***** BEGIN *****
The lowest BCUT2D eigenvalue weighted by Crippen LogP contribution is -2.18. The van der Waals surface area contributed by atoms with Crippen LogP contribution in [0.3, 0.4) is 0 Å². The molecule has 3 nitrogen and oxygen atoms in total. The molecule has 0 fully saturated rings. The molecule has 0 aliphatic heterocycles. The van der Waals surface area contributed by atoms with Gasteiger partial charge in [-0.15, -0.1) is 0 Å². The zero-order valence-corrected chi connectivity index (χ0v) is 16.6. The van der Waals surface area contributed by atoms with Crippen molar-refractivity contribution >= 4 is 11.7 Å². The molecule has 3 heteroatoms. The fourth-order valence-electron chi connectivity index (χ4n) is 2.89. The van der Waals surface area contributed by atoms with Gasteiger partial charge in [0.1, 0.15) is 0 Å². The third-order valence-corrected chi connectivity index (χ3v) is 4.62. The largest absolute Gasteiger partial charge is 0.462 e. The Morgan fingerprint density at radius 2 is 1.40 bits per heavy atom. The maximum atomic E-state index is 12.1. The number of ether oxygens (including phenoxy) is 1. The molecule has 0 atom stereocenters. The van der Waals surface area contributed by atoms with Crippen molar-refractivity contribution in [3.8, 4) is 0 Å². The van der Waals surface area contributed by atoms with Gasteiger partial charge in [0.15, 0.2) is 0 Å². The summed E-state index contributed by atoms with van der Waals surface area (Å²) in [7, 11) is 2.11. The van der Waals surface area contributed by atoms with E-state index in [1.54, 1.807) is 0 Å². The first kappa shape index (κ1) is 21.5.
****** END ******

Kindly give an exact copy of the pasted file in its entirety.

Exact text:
The lowest BCUT2D eigenvalue weighted by Crippen LogP contribution is -2.18. The van der Waals surface area contributed by atoms with Crippen LogP contribution in [0.3, 0.4) is 0 Å². The molecule has 3 nitrogen and oxygen atoms in total. The molecule has 0 fully saturated rings. The molecule has 0 aliphatic heterocycles. The van der Waals surface area contributed by atoms with Gasteiger partial charge in [-0.15, -0.1) is 0 Å². The zero-order valence-corrected chi connectivity index (χ0v) is 16.6. The van der Waals surface area contributed by atoms with Crippen molar-refractivity contribution >= 4 is 11.7 Å². The molecule has 3 heteroatoms. The fourth-order valence-electron chi connectivity index (χ4n) is 2.89. The van der Waals surface area contributed by atoms with Gasteiger partial charge in [0.1, 0.15) is 0 Å². The third-order valence-corrected chi connectivity index (χ3v) is 4.62. The largest absolute Gasteiger partial charge is 0.462 e. The Morgan fingerprint density at radius 2 is 1.40 bits per heavy atom. The maximum atomic E-state index is 12.1. The number of ether oxygens (including phenoxy) is 1. The molecule has 0 atom stereocenters. The van der Waals surface area contributed by atoms with Crippen molar-refractivity contribution in [3.8, 4) is 0 Å². The van der Waals surface area contributed by atoms with Gasteiger partial charge in [0.15, 0.2) is 0 Å². The summed E-state index contributed by atoms with van der Waals surface area (Å²) in [7, 11) is 2.11. The van der Waals surface area contributed by atoms with E-state index in [1.54, 1.807) is 0 Å². The first kappa shape index (κ1) is 21.5.